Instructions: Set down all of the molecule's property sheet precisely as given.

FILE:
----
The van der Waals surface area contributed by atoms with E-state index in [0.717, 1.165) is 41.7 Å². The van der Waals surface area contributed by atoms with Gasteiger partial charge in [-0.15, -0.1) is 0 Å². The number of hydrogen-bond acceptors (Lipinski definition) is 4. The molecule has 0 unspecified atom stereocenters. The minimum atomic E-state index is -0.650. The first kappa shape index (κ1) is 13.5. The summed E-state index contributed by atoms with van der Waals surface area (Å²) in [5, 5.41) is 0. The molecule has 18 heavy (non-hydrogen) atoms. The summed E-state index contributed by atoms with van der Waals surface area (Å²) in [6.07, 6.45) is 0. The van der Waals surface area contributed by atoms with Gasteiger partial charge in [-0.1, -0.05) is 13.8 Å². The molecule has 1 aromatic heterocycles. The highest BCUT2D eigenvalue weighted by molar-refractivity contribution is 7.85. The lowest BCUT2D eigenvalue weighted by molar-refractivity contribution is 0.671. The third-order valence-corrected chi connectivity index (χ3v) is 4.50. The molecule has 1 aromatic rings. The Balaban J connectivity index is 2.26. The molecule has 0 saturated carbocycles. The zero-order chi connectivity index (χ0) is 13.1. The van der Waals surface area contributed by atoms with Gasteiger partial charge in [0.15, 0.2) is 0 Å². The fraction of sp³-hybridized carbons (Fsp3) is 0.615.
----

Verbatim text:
The van der Waals surface area contributed by atoms with E-state index in [0.717, 1.165) is 41.7 Å². The van der Waals surface area contributed by atoms with Gasteiger partial charge in [-0.15, -0.1) is 0 Å². The number of hydrogen-bond acceptors (Lipinski definition) is 4. The molecule has 0 unspecified atom stereocenters. The minimum atomic E-state index is -0.650. The first kappa shape index (κ1) is 13.5. The summed E-state index contributed by atoms with van der Waals surface area (Å²) in [5, 5.41) is 0. The molecule has 18 heavy (non-hydrogen) atoms. The summed E-state index contributed by atoms with van der Waals surface area (Å²) in [6.07, 6.45) is 0. The van der Waals surface area contributed by atoms with Gasteiger partial charge in [-0.1, -0.05) is 13.8 Å². The molecule has 1 aromatic heterocycles. The highest BCUT2D eigenvalue weighted by molar-refractivity contribution is 7.85. The lowest BCUT2D eigenvalue weighted by molar-refractivity contribution is 0.671. The third-order valence-corrected chi connectivity index (χ3v) is 4.50. The molecule has 1 aromatic rings. The Balaban J connectivity index is 2.26. The molecule has 0 saturated carbocycles. The zero-order chi connectivity index (χ0) is 13.1. The van der Waals surface area contributed by atoms with Gasteiger partial charge in [0.15, 0.2) is 0 Å². The fraction of sp³-hybridized carbons (Fsp3) is 0.615.